Ministry of Defence shake-up in chaos over conflicts of interest
Firms bidding to award MoD contracts already work for the department they would take over
The Government’s heavily criticised plan to “privatise” the £14bn defence agency that buys the armed forces’ tanks and missiles is in crisis, as all of the companies bidding to run the organisation have acute conflicts of interest.
The firms – which range from huge US engineering empires to the electronic-tag-scandal group Serco – are worried they will be compromised by their existing contracts with the MoD if they win the right to run Defence Equipment & Support (DE&S). The conflicts could even prompt legal challenges, while it is understood that Ministry of Defence officials fear that this globally unique overhaul is unworkable.
The chaos is heaping pressure on the coalition to scrap its radical experiment to reform how Britain organises its defences. It is understood that even the Pentagon has, privately, been shocked that the Defence Secretary, Philip Hammond, is so keen on promoting the idea of allowing commercial organisations to run such a sensitive area of national security.
Handing DE&S over to the private sector is one of Mr Hammond’s flagship reforms as he looks to rein in spending. Critics say this is privatisation by stealth, but the plan is designed so that there is the commercial acumen to ensure the taxpayer does not overpay for anything, from submarines to satellite systems.
At least nine companies have formed three consortiums to bid for the right to run the Bristol-based DE&S in what is known as the “government-owned, contractor-operated” model – or GoCo. They are fronted by US engineers Bechtel, CH2M Hill and, believed to be working together, URS Corporation and KBR.
An industry source said: “The whole plan could end up being axed. There is only a very small clique who believe that a GoCo can deliver value for the taxpayer. It is questionable, given the conflicts across the supply chain, that any private-sector partner could deliver value for the MoD.”
A bidder added: “Conflicts will be top of our list; it’s going to be a nightmare. It’s not possible to be part of a conglomerate bid of this size without conflicts of interest.”
One of two serious problems is that several of the companies already work regularly for DE&S, meaning they would be dishing out or overseeing contracts handled by their own employees. For example, the defence technology group Qinetiq won a £1bn contract this year to improve the effectiveness of artillery shells, while Serco provides maintenance on military aircraft.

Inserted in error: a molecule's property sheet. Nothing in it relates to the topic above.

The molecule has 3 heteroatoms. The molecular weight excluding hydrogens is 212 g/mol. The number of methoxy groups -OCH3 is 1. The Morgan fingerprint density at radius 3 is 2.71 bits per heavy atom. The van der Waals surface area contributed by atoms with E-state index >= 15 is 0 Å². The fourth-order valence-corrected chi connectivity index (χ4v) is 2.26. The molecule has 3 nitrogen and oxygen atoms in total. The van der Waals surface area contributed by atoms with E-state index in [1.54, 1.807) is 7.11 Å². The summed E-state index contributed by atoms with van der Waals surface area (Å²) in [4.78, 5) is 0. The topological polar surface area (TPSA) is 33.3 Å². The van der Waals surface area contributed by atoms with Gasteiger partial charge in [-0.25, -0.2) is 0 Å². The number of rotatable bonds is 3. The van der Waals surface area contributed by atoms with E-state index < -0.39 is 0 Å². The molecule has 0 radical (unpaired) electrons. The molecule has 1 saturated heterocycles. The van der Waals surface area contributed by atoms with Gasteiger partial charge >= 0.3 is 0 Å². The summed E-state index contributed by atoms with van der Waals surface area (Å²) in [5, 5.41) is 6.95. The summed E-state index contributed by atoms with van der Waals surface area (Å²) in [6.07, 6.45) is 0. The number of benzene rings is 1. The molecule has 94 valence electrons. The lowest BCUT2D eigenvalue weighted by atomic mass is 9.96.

Peter Rogers, the boss of Serco’s rival Babcock International, recently warned City analysts of this problem when explaining why his company was not bidding for DE&S. In a transcript of the meeting seen by The IoS, Mr Rogers said: “It’s inconceivable that you could be responsible for the GoCo and win contracts. I’m not sure it’s dawned on Serco yet.”
The second major problem is that several firms either work for or are involved with DE&S’s biggest suppliers, notably th defence giant BAE Systems.
Lee McIntire is chief executive at CH2M Hill, but is also a non-executive director at BAE, while accountant PricewaterhouseCoopers checks the books of many defence contractors, such as Cobham. Atkins, KBR and PA Consulting have also worked for BAE.
Mr McIntire said this weekend that “should CH2M Hill be awarded the contract, I would, of course, give up my seat on the BAE board of directors.”
A third controversy is that URS, Bechtel and Serco are also bidding to be the business partner on another MoD agency, the Defence Infrastructure Organisation (DIO). This runs the MoD’s estate, including naval bases and airfields.
DIO has a budget of £3.3bn, which means that a firm involved in running both the DIO and DE&S would control more than half of Britain’s defence budget. This is considered by many sources and – again – by some MoD officials as distinctly unpalatable.
A spokesman for the MoD said: “From the outset, bidders have been required to declare any perceived, potential or actual conflicts of interest, together with proposals for how they would manage them. The MoD has the right to exclude potential bidders if new conflicts of interest arise during the process.”
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